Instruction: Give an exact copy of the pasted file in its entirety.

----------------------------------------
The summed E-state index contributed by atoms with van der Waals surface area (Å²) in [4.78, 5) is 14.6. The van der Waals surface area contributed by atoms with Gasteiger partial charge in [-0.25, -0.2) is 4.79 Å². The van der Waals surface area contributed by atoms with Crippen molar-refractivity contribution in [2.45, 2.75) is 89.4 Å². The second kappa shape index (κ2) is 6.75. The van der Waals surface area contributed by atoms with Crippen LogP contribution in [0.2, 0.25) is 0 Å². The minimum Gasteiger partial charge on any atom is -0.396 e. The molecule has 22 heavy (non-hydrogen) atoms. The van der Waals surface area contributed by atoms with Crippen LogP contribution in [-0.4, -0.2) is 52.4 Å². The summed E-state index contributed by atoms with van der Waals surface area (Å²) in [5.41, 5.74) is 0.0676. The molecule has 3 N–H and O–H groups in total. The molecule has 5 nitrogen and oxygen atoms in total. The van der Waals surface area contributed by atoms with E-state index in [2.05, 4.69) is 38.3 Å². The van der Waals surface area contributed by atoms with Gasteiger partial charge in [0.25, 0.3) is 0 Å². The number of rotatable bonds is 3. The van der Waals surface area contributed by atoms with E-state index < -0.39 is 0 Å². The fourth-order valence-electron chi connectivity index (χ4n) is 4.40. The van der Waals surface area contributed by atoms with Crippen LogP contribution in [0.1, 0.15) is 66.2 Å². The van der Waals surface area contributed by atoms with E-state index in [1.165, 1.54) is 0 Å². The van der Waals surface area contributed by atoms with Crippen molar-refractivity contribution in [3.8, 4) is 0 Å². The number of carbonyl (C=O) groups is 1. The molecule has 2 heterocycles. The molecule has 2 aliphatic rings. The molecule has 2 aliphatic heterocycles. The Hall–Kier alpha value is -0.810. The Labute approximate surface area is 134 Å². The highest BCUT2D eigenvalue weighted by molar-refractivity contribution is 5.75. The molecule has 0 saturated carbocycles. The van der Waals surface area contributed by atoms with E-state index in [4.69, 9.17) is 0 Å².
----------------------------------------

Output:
The summed E-state index contributed by atoms with van der Waals surface area (Å²) in [4.78, 5) is 14.6. The van der Waals surface area contributed by atoms with Gasteiger partial charge in [-0.25, -0.2) is 4.79 Å². The van der Waals surface area contributed by atoms with Crippen molar-refractivity contribution in [2.45, 2.75) is 89.4 Å². The second kappa shape index (κ2) is 6.75. The van der Waals surface area contributed by atoms with Crippen LogP contribution in [0.2, 0.25) is 0 Å². The minimum Gasteiger partial charge on any atom is -0.396 e. The molecule has 22 heavy (non-hydrogen) atoms. The van der Waals surface area contributed by atoms with Crippen LogP contribution in [-0.4, -0.2) is 52.4 Å². The summed E-state index contributed by atoms with van der Waals surface area (Å²) in [5.41, 5.74) is 0.0676. The molecule has 3 N–H and O–H groups in total. The molecule has 5 nitrogen and oxygen atoms in total. The van der Waals surface area contributed by atoms with E-state index in [2.05, 4.69) is 38.3 Å². The van der Waals surface area contributed by atoms with Gasteiger partial charge in [0.25, 0.3) is 0 Å². The number of rotatable bonds is 3. The van der Waals surface area contributed by atoms with E-state index < -0.39 is 0 Å². The fourth-order valence-electron chi connectivity index (χ4n) is 4.40. The van der Waals surface area contributed by atoms with Crippen LogP contribution in [0.1, 0.15) is 66.2 Å². The van der Waals surface area contributed by atoms with E-state index in [1.165, 1.54) is 0 Å². The van der Waals surface area contributed by atoms with Crippen molar-refractivity contribution in [3.8, 4) is 0 Å². The number of carbonyl (C=O) groups is 1. The molecule has 2 heterocycles. The molecule has 2 aliphatic rings. The molecule has 2 aliphatic heterocycles. The Hall–Kier alpha value is -0.810. The Labute approximate surface area is 134 Å². The highest BCUT2D eigenvalue weighted by molar-refractivity contribution is 5.75. The molecule has 0 saturated carbocycles. The van der Waals surface area contributed by atoms with E-state index in [4.69, 9.17) is 0 Å².